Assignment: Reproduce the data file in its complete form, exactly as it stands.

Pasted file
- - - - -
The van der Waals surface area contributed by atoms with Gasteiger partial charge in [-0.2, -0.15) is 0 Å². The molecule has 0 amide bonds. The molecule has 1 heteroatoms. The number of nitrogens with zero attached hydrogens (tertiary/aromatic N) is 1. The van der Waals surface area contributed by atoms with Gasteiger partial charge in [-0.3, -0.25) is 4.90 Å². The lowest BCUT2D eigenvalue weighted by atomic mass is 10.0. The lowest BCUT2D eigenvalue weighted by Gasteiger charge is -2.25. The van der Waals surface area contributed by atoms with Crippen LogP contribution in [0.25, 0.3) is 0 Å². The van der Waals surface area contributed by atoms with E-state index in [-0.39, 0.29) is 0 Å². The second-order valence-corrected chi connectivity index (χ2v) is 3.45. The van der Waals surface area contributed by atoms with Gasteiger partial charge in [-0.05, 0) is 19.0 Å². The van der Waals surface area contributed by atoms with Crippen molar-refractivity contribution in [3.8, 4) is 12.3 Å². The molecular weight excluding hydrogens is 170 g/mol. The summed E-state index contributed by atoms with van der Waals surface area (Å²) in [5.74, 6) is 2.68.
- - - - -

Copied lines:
The van der Waals surface area contributed by atoms with Gasteiger partial charge in [-0.2, -0.15) is 0 Å². The molecule has 0 amide bonds. The molecule has 1 heteroatoms. The number of nitrogens with zero attached hydrogens (tertiary/aromatic N) is 1. The van der Waals surface area contributed by atoms with Gasteiger partial charge in [-0.3, -0.25) is 4.90 Å². The lowest BCUT2D eigenvalue weighted by atomic mass is 10.0. The lowest BCUT2D eigenvalue weighted by Gasteiger charge is -2.25. The van der Waals surface area contributed by atoms with Crippen LogP contribution in [0.25, 0.3) is 0 Å². The van der Waals surface area contributed by atoms with E-state index in [-0.39, 0.29) is 0 Å². The second-order valence-corrected chi connectivity index (χ2v) is 3.45. The van der Waals surface area contributed by atoms with Gasteiger partial charge in [-0.05, 0) is 19.0 Å². The van der Waals surface area contributed by atoms with Crippen molar-refractivity contribution in [3.8, 4) is 12.3 Å². The molecular weight excluding hydrogens is 170 g/mol. The summed E-state index contributed by atoms with van der Waals surface area (Å²) in [5.74, 6) is 2.68.